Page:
The Lost Daughter
Actress and filmmaker Maggie Gyllenhaal discusses her directorial debut adapted from Elena Ferrante’s novel.
When actress and filmmaker Maggie Gyllenhaal first read Elena Ferrante’s novel The Lost Daughter, she felt a strong spark of recognition in the astute character study and gripping thriller. Now, working from her own adaptation, Gyllenhaal makes her feature directorial debut with the anticipated drama about a mysterious woman, Leda (Olivia Colman), who becomes obsessed with a young mother, Nina (Dakota Johnson) and daughter she watches on the beach during a seaside vacation. As she finds herself increasingly entwined in their lives, Leda is overwhelmed by memories of her own early motherhood — and forced to confront the painful consequences of the unconventional choices she’s made.
Along with Oscar winner and Emmy nominee Colman (The Favourite, The Crown), the film features an all-star supporting cast including Jessie Buckley as a younger version of Leda, Gyllenhaal’s husband, Peter Sarsgaard, as the professor who changes the course of Leda’s life, and legendary actor Ed Harris as Lyle, who welcomes Leda to the unnamed spot where she intends to spend her holiday. Paul Mescal and Dagmara Dominczyk round out the ensemble as, respectively, a resort employee and a fellow vacationer. “I chose to work with people I have a lot of respect for and curiosity about,” Gyllenhaal says. “So, it was easy to take the time and energy to really see them and love them.”
Queue asked Gyllenhaal about her experience making the film on location in Greece. Here’s what she had to say.
On the Cast
“I love my actors. Olivia is very different from me, so the way she expressed Leda was a constant, exciting surprise. I saw and felt each beat and breath she was in, but I never could have anticipated them. And when I nudged or pushed her to open a different door or try a different road, I was always thrilled by the surprising way that took hold in her. Also she’s very smart, very funny, and she’s a very good time. All prerequisites for the job.
Dakota came with a real vulnerability and curiosity. She was interested in exploring her work with me. We used the fiction of the film to go deep into thinking about hunger and desire and what it means to be unsatisfied — what kind of pain and rage does that bring out?
Jessie is buoyant. There is nothing that can keep her down, as an artist and as a woman. She has a kind of emotional bravery and intelligence that I find endlessly compelling. She has a poetic mind. She’s much more interested in an unconscious, emotional logic than a rational one. Most days after work, we stripped down and jumped into the Aegean together.
I wrote the part for Peter of course (even though I didn’t realize it at the time). I wondered if it might feel difficult for him to play the object of desire in my film, but it became clear to me very quickly that no one could possibly hit it like he could. He ended up surprising me over and over, bringing life to the character that I didn’t know was there.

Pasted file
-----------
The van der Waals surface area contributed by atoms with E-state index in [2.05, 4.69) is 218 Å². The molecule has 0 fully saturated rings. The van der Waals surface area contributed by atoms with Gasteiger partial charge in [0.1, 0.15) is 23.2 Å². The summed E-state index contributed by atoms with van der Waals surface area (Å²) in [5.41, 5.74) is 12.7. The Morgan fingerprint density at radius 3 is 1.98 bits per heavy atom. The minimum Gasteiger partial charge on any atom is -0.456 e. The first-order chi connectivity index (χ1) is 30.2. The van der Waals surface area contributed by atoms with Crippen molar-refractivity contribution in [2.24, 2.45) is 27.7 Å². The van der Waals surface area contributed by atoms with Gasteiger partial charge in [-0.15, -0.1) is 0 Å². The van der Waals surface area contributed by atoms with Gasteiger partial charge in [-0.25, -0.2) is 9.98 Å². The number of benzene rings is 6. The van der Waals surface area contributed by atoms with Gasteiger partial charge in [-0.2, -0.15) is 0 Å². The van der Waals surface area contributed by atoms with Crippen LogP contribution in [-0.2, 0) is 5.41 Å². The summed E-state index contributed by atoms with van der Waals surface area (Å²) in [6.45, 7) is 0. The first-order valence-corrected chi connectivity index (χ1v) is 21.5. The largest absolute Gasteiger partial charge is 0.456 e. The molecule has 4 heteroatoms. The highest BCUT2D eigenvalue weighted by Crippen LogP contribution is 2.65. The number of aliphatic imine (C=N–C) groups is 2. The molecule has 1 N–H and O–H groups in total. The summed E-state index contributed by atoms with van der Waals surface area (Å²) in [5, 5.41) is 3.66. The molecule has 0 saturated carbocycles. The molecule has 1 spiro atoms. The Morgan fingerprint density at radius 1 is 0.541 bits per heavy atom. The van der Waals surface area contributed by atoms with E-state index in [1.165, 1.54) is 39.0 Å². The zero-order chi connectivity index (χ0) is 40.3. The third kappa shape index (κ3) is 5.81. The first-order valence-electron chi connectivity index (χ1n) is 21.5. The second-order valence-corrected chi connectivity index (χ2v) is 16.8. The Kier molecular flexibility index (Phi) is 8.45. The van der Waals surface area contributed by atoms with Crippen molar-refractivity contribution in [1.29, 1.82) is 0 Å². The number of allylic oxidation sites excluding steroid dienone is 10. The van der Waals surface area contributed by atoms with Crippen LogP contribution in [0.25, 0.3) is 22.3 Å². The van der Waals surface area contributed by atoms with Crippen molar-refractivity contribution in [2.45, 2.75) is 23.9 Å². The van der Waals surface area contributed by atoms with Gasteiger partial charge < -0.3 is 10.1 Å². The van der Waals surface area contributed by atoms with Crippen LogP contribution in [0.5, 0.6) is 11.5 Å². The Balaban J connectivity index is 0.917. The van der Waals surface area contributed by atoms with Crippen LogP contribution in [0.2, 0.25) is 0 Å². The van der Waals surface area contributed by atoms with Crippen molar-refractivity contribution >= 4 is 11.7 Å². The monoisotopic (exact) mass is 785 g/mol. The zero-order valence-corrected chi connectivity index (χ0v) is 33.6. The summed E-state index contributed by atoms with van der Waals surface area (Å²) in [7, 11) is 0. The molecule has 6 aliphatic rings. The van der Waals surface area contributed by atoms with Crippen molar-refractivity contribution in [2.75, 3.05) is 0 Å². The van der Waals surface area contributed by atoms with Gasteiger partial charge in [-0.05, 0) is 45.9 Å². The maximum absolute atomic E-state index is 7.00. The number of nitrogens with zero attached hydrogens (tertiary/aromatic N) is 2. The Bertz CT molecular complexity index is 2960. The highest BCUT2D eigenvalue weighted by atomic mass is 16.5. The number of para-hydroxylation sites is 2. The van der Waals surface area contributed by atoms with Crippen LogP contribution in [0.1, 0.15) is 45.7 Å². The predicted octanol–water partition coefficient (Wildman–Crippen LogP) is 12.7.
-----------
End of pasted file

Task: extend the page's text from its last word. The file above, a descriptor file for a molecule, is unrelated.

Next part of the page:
Ed Harris is a legend. I thought, why not just ask him to do it? What’s the worst that can happen? I watched him shake himself out and loosen himself up on set, warming into being Lyle. Lyle became fascinating to me in his hands: sweet and gentle but also mean like a snake and mysterious.
Paul auditioned for me before [his series] Normal People came out — so I didn’t know who he was — and he was stunning. Simple, open, warm, and honest. He immediately became Will in my head.
I worked with Dagmara twice before as an actress. We never had much to do together, but I could tell she was excellent. She also came with poetry, wild ideas, pushing boundaries. She kept asking me, ‘Is it too much? And I kept saying, ‘No! There’s really no such thing.’”
On the Location
“In the adaptation, I reset the film in a kind of unnamed eastern seaboard beach town. I didn’t want to name it because I wanted it to be anywhere you might find yourself on vacation alone but also something that was familiar to me: Lobster rolls, ice cream, and a boardwalk. But I also wanted a gothic quality (think Maine), where a dream-like danger is in the air, and where Leda feels far away from her normal life.
When the pandemic hit, it became impossible to shoot in the U.S. We thought about Nova Scotia, which could have doubled for a vacation town in Maine. But we were a very international cast and crew (English, Irish, French, Israeli), and they weren’t comfortable with us coming in the middle of the lockdown. Then one day, truly on a whim, I suggested Greece. I thought, I don’t need to know Greece like a local. I need to know it and see it and understand it like a visitor, like a tourist. I think Greece also worked so well because the book was based in Southern Italy, just across the sea.As we were making the shift, I remember Inbal Weinberg, my production designer, saying to me, ‘We’re going to find ourselves deep into our shoot in Greece saying to ourselves, How could we have imagined this anywhere but Greece?’ And of course, that’s exactly what happened.”
“I think that everybody works best when they feel seen and cared for and loved. I learned that as an actress, working with directors who were deeply loving and also some who were cold and brutal. I think the most exhilarating part of directing was watching people in my cast and crew, each in their own way, open up, soften up and go places they hadn’t been before. It’s amazing to watch someone learn something. I know how that feels. That’s what I wanted to offer on my set.”